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SMITH: Vietnamese pitch in for the plaque

It's heartening, isn't it, the way veterans and people grateful to them have responded to the dismaying theft of a park plaque that honored the 15 Petaluma servicemen killed in Vietnam.

Kimchi Moyer, who was 7 when her family fled South Vietnam, is among those rallying to correct the outrage.

“Perhaps there could be something even better, and a little bigger,” said Moyer, who chairs the Sonoma Vietnamese Association.

She has volunteered the association's assistance in the process to determine what should replace the bronze plaque stolen from downtown Petaluma's Walnut Park, and to help pay for it.

The response by the organization of local Vietnamese Americans is gratifying to Petaluma's Joe Noriel, and not surprising.

He presides over the association that runs the Petaluma Historical Library and Museum, which two years ago drew a large and emotional response to the special exhibit, “The Vietnam Experience: A Soldier's Story.”

Something wondrous happened when members of the Sonoma Vietnamese Association seized that exhibit as an opportunity to meet Vietnam vets and express their gratitude to them and all the Americans who died in that war.

“It was amazing, the healing that took place and the friendships that were made,” Noriel said.

Kimchi Moyer said she and others in the Vietnamese Association see the community response to the theft of Petaluma plaque as another opportunity to thank those who fought defending their freedom.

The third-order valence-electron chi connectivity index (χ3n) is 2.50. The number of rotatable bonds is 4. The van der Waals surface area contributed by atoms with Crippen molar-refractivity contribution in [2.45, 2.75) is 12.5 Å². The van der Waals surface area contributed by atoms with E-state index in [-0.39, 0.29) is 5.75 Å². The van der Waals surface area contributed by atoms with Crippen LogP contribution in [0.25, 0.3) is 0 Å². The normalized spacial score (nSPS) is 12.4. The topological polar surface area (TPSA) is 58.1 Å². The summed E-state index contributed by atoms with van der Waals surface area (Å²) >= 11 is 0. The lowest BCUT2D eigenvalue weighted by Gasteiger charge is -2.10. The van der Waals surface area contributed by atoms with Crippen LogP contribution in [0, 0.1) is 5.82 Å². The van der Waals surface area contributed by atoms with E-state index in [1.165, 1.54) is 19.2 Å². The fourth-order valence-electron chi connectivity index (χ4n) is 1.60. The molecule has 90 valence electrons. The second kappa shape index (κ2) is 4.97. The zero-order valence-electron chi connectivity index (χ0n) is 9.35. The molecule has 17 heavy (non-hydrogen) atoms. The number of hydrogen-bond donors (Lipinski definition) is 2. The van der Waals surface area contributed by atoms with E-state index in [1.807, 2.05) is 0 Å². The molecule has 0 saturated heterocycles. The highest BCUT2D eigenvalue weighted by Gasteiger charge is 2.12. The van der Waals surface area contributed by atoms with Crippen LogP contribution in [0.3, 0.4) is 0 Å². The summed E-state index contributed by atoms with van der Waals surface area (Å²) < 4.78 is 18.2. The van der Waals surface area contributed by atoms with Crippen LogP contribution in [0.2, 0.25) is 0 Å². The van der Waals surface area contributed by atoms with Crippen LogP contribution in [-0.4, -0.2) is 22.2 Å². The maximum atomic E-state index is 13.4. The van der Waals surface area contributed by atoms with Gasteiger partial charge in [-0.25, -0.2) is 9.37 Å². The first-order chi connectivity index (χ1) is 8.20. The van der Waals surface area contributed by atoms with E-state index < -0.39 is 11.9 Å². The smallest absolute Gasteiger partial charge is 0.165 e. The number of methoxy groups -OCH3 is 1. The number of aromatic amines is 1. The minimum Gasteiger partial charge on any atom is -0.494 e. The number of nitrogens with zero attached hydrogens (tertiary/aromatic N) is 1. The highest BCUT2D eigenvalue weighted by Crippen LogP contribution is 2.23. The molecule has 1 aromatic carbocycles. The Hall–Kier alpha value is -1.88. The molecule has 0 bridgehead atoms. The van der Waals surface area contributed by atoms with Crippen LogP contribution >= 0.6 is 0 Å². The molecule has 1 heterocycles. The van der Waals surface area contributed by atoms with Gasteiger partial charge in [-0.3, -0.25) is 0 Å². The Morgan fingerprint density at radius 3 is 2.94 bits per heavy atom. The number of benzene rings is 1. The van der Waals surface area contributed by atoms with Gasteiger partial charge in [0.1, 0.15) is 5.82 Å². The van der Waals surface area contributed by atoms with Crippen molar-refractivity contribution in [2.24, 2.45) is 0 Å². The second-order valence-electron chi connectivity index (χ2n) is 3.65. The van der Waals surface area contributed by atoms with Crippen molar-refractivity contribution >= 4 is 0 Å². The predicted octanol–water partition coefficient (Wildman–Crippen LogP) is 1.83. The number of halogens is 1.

“This gives us another chance to join together,” she said.

NAUGHTY OR NOT: I suppose we could have wrapped Monday's PD in plain, brown wrappers.

But at least that photo of women on ladders placing knit hats on the heads of large, stone figures appeared on the Empire Page and not right out on Page 1.

I'm just having a little fun. Those mushroom-capped stone grandfathers, or dol-hareubangs from Santa Rosa's South Korean sister city of Jeju, are adorable.

But you shouldn't feel ashamed if you perceive in their shape something mildly erotic. The carved pedestals of volcanic rock, indigenous to Jeju and popular throughout the city and its island, have long been regarded as fertility omens.

The island of Jeju is a hot spot for honeymooners and oftentimes new couples will reach up to a dol-hareubang and touch its nose, hoping the act will increase the chance of them giving birth to a baby boy.

Should you be seen touching the nose of one of the stone grandfathers there in Rae Park, across Sonoma Avenue from City Hall, there's no telling what people will think.

AS COLD AS IT IS in Santa Rosa, the days are even chillier in Jeju, where one year ago a contingent of locals presented a gift of the first Snoopy statue in Korea.

Has anyone on that side of the trans-Pacific sisterhood knitted a cap for Snoopy?

We'll wait to hear.

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